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Taking off on US Route 1, we find ourselves wishing that the journey could last at least a whole year.
Protected by mountains and open to the ocean, New England is the very symbol of the birth of the United States and its inexorable march toward independence, torn between the fading accents of old Europe and its ambitions for the future. It all started here, in these prosperous states — Connecticut, Massachusetts, New Hampshire and Rhode Island, soon to be joined by Vermont and Maine — forming the first row of stars on the flag of the newly founded nation. Dreaded by the first pioneers for the perils of their dark, dense forests, these regions would become, in the late 19th century, the backdrop of America’s Gilded Age, a name borrowed from the novel by Mark Twain and Charles Dudley Warner. Published in 1873, it describes the apogee of an affluent urban society prospering in the early days of the Industrial Revolution.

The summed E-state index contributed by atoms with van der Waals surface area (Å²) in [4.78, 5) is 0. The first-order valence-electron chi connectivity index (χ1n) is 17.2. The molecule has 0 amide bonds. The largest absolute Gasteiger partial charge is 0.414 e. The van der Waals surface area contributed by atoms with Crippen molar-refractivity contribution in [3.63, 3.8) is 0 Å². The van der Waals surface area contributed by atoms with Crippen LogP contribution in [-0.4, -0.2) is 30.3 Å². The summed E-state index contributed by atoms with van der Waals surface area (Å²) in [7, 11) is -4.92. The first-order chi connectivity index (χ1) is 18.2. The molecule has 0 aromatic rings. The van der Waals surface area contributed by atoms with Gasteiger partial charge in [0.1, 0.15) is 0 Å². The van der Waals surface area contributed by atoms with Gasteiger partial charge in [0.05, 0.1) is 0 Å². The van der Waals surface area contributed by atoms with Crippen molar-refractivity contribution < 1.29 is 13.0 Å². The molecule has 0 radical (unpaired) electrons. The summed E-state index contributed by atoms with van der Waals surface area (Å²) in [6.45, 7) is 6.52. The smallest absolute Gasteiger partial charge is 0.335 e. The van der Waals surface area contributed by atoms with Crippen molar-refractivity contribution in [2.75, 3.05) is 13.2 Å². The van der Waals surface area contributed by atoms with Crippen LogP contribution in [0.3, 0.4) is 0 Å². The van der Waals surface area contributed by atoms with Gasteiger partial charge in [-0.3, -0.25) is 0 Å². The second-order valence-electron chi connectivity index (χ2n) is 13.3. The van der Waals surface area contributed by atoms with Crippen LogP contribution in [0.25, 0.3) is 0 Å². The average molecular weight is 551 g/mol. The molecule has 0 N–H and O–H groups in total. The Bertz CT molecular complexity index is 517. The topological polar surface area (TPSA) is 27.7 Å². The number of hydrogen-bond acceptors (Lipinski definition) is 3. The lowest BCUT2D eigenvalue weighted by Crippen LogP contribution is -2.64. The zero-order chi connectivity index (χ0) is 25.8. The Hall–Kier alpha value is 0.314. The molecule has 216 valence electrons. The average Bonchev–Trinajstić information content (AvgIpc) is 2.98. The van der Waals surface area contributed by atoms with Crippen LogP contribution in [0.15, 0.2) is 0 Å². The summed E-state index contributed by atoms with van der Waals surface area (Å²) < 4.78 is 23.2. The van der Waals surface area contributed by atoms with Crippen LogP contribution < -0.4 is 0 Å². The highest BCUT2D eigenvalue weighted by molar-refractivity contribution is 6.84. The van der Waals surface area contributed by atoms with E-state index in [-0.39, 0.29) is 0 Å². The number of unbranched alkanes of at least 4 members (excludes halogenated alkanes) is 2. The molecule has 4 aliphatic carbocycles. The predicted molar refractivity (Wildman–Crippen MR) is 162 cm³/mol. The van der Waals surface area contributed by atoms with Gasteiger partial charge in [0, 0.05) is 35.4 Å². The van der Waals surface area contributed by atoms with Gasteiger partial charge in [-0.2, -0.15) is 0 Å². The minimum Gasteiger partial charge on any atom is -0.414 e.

Few cities have ever held such fascination. For the literary and artistic movements it has inspired, for the revolutions, fashions and economic momentum it has spawned, New York is today what Jerusalem, Rome and Alexandria were in ancient times: the mother of all cities.